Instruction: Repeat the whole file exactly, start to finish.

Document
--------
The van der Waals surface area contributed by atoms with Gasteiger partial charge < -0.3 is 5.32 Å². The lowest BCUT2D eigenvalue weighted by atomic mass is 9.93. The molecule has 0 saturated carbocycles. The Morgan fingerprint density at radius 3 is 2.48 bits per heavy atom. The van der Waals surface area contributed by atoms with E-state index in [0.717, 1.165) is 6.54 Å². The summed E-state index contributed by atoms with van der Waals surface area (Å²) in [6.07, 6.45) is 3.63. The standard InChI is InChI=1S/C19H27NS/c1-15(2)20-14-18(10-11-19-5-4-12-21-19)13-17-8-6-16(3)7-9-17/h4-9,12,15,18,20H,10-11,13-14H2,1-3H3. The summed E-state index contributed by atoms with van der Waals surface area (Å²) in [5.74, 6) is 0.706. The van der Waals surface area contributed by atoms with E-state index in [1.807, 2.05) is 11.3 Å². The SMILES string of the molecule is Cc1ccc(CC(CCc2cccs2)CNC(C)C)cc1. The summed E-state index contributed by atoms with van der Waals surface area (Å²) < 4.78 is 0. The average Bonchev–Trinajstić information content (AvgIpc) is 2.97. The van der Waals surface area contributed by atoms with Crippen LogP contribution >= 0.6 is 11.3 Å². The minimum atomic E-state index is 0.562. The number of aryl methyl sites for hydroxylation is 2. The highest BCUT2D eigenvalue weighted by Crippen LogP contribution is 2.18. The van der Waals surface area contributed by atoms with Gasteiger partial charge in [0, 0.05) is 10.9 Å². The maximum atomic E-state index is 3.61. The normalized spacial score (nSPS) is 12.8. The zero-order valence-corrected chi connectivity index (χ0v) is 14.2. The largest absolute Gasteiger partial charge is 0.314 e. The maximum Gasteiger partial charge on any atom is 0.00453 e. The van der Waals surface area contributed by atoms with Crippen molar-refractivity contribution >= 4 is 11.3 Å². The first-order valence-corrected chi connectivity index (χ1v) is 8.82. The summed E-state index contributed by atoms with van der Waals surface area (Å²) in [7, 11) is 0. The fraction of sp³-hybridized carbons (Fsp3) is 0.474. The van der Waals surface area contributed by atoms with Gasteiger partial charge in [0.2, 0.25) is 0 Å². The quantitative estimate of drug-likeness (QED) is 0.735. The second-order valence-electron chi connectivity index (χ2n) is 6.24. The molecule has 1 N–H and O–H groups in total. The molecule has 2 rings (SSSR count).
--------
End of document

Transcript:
The van der Waals surface area contributed by atoms with Gasteiger partial charge < -0.3 is 5.32 Å². The lowest BCUT2D eigenvalue weighted by atomic mass is 9.93. The molecule has 0 saturated carbocycles. The Morgan fingerprint density at radius 3 is 2.48 bits per heavy atom. The van der Waals surface area contributed by atoms with E-state index in [0.717, 1.165) is 6.54 Å². The summed E-state index contributed by atoms with van der Waals surface area (Å²) in [6.07, 6.45) is 3.63. The standard InChI is InChI=1S/C19H27NS/c1-15(2)20-14-18(10-11-19-5-4-12-21-19)13-17-8-6-16(3)7-9-17/h4-9,12,15,18,20H,10-11,13-14H2,1-3H3. The summed E-state index contributed by atoms with van der Waals surface area (Å²) in [5.74, 6) is 0.706. The van der Waals surface area contributed by atoms with E-state index in [1.807, 2.05) is 11.3 Å². The SMILES string of the molecule is Cc1ccc(CC(CCc2cccs2)CNC(C)C)cc1. The summed E-state index contributed by atoms with van der Waals surface area (Å²) < 4.78 is 0. The average Bonchev–Trinajstić information content (AvgIpc) is 2.97. The van der Waals surface area contributed by atoms with Crippen LogP contribution >= 0.6 is 11.3 Å². The minimum atomic E-state index is 0.562. The number of aryl methyl sites for hydroxylation is 2. The highest BCUT2D eigenvalue weighted by Crippen LogP contribution is 2.18. The van der Waals surface area contributed by atoms with Gasteiger partial charge in [0, 0.05) is 10.9 Å². The maximum atomic E-state index is 3.61. The normalized spacial score (nSPS) is 12.8. The zero-order valence-corrected chi connectivity index (χ0v) is 14.2. The largest absolute Gasteiger partial charge is 0.314 e. The maximum Gasteiger partial charge on any atom is 0.00453 e. The van der Waals surface area contributed by atoms with Crippen molar-refractivity contribution >= 4 is 11.3 Å². The first-order valence-corrected chi connectivity index (χ1v) is 8.82. The summed E-state index contributed by atoms with van der Waals surface area (Å²) in [7, 11) is 0. The fraction of sp³-hybridized carbons (Fsp3) is 0.474. The van der Waals surface area contributed by atoms with Gasteiger partial charge in [0.2, 0.25) is 0 Å². The quantitative estimate of drug-likeness (QED) is 0.735. The second-order valence-electron chi connectivity index (χ2n) is 6.24. The molecule has 1 N–H and O–H groups in total. The molecule has 2 rings (SSSR count).